The day breaks cloudless blue so the popular trails around Juneau will be crowded. Hoping to enjoy sun in solitude, Aki and I start up the ice covered Lake Creek snowmachine trail. It leads to Auk Nu Meadow where the few scattered trees can’t block the sun.
With my ice cheaters we make good progress through some muskeg meadows, their stunted pines decorated with frost feathers. Then, the climbing begins through a thick evergreen forest. They made the trail for snow machines so its all long steep climbs and has no sharp turns to challenge a snow go’s primitive steering system. The first steep sections, offering only slick ice, rock and dirt, should force any machine to turn back. We never see one.
Aki patrols ahead. Falling into a climbing rhythm, I think about the men who made this trail just so they could drive snow machines to the meadow. While I was out fishing they firmed up the muskeg stretches with gravel and cut a path though these steep woods. Each winter they have to wait for enough snow to open the trail and suffer through each thaw that melts it. Even on good days it takes hard work to drive their machines all the way to Auk Nu.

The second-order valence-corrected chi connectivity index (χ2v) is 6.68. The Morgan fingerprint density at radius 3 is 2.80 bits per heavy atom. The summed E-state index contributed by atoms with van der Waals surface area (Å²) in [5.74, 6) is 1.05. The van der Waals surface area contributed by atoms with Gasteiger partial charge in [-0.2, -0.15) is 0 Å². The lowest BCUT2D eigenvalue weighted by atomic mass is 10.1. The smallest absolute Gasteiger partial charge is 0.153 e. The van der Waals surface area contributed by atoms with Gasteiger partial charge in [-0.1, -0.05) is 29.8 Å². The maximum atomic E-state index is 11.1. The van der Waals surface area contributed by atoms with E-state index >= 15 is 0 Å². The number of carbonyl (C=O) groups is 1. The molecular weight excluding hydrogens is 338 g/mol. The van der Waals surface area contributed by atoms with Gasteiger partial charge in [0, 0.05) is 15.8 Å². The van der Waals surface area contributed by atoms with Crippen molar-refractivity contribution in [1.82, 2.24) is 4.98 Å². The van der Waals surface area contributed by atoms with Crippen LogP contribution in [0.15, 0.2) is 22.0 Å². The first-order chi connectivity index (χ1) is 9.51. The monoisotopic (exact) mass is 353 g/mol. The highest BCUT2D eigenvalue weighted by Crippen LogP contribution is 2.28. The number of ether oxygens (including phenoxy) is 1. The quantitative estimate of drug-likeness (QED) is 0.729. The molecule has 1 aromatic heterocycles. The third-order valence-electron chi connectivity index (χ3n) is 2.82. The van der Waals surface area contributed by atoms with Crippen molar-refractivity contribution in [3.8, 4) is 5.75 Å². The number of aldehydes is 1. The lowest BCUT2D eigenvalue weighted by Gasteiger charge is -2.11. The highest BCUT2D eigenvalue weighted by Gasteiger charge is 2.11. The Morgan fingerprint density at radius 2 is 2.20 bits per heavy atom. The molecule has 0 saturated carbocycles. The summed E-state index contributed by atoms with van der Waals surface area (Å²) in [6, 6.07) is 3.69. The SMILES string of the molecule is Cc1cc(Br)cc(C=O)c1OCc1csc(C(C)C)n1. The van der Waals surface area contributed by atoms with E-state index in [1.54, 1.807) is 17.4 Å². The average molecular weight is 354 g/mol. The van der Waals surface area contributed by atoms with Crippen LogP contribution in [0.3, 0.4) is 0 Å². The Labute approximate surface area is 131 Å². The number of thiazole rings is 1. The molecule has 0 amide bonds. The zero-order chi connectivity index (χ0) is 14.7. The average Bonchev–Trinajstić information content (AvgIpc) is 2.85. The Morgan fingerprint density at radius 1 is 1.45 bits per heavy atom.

After climbing a series of false summits we break through to the meadow, now an undulating sea of snow broken by islands of stunted spruce trees. Frost feathers on the snow sparkle in the unrestrained sun. The recent thaw followed by hard freeze firmed up the surface, making for easy passage. We exploit this chance to stretch out our strides, no longer worried about slipping on ice.
Snowmachine trails are everywhere and we follow one to meadows edge and look down upon the glacier flowing through the rugged Mendenhall Towers. There is no wind to complete with the bird song drifting up from the forest below. Drunk on sun, space and heartbreaking beauty I begin to understand why those guys built this trail.